Healthcare costs are climbing worldwide, irrespective of the geography, political organization, or any other condition. The challenges to solve in order to keep healthcare assistance sustainable are well known and repeatedly analyzed, putting at the center of every analysis the ability to reduce costs of care and increase large-scale preventive actions, to counteract increasing age population.
Leveraging IT utilization to tackle these problems is a current idea, already implemented successfully in other industries.
But, is it possible to have a clear quantification of how much savings IT could deliver to the Healthcare system?
I have found a couple of examples to share, from very different “sections of the pie”: from the operational side to the use of Digital therapeutics.
1- Potential Savings Estimates from Transition to Electronic Transactions The CAQH Index tracks the adoption of electronic transactions for several routine business interactions in the healthcare system, and estimates potential cost savings from continued replacement of manual transactions with electronic methods. A nice point to consider is that in the model designed, they have taken into account that full adoption – meaning exactly 100 percent use of fully electronic transactions – is not achievable, and still there are clear improvements.
a) On average, each manual transaction costs providers and health plans approximately $3 more than each electronic transaction.
b) In 2014, they estimate that completing the transition from manual to electronic processes for the six main transactions studied  could save health plans and providers approximately $8 billion annually. The savings estimation was even greater in the following CAQH Index released in 2016 corresponding to an estimated $9.4 billion in direct cost each year 
“Drugs don’t work in patients who don’t take them”
— C. Everett Koop, M.D.
2- Potential Savings Estimates from Improvement of treatment Adherence (thanks to Digital Therapeutics) Non-adherence is multifactorial and must be addressed by understanding the underlying cause (e.g. side effects, lack of understanding of the disease, inconvenient posology, individual habits) . Improving adherence guarantees better treatment efficacy rates and decreases need to repeat the treatment and, possibly, need to hospitalization.
a) An estimated 25-30% of all patients in the U.S. do not take their medications as prescribed by their doctors. Non-adherence has been shown to result in $100 billion each year in excess hospitalizations alone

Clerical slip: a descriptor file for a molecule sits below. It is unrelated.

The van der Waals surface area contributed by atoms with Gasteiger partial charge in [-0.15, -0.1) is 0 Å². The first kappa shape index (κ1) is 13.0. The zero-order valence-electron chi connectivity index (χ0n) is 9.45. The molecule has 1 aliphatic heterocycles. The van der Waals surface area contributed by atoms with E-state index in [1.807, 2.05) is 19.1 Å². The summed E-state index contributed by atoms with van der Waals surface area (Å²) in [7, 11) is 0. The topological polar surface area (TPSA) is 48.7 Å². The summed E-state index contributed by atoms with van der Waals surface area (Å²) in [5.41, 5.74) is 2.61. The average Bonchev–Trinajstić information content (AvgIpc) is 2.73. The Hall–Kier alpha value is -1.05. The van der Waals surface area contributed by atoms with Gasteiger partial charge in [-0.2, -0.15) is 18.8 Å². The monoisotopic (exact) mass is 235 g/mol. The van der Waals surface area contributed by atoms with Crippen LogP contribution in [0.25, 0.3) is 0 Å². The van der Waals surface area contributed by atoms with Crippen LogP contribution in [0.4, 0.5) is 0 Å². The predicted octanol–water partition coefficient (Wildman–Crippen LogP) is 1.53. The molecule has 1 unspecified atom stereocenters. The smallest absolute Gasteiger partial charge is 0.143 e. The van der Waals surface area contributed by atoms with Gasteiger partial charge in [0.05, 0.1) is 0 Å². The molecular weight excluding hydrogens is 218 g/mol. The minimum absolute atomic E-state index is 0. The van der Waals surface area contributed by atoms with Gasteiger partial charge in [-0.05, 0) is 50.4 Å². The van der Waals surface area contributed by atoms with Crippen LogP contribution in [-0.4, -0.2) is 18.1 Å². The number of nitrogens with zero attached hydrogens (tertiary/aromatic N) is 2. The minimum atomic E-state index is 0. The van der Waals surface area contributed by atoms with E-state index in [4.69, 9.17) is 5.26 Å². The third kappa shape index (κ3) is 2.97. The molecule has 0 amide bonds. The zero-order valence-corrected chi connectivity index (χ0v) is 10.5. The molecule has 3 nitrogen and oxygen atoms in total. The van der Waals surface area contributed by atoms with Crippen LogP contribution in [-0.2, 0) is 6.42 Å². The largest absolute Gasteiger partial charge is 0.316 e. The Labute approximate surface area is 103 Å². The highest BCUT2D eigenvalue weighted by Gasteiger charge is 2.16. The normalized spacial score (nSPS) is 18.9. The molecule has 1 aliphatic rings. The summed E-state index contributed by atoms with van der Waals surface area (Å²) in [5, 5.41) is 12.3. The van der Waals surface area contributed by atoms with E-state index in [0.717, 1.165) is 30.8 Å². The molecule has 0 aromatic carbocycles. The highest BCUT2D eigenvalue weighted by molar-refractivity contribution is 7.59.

b) Impact of proper adherence to treatment is higher in some therapeutic areas, as for example, Cardiovascular and Infectious Diseases. A group from Proteus Digital Health Inc. has compared the cost-effectiveness of in-person directly observed therapy (DOT) versus the wirelessly observed therapy (WOT) using their innovative medication approach, that includes an ingestible sensor, for the treatment of continuation phase of treatment for Mycobacterium tuberculosis. They have found that, under several potential cost scenarios, the immediate cost of M. tuberculosis treatment by WOT appears to be substantially less than DOT: WOT cost US$1273, accounting for respectively 79% to 49% of DOT costs (range depends on 2 different treatment schemes, 3-days or 7-days long). Interestingly, based on the ratio of providers’ treatment cost, the model demonstrated that WOT would allow providers to treat respectively 2.7 times and 1.4 times more patients compared to 7-day and 3-day DOT. 
In conclusion, there are already nice data to confirm the positive impact of Digital health approaches to improved healthcare performances.
One last observation from my quick review: most of the barriers to treatment adherence are under patients’ control (forgetfulness, emotional factors, decision to omit doses, etc.) , therefore put the focus on them is imperative to improve the outputs. Every company and provider in the Healthcare sector must “think as if it was the patient”, not simply “think in the patient”, and Digital health approaches are made of real patient’s data and experiences.
Moreover, the value and quantity of data collectible with Digital Health approaches could provide real-time and timely accurate personal information to detect lack of adherence and act to correct it in a quick way and even real-time.
Elisa Guida, PhD
Brand and Account Manager
 Osterberg L, Blaschke T. Adherence to medication. N Engl J Med. 2005 Aug 4; 353(5):487-97.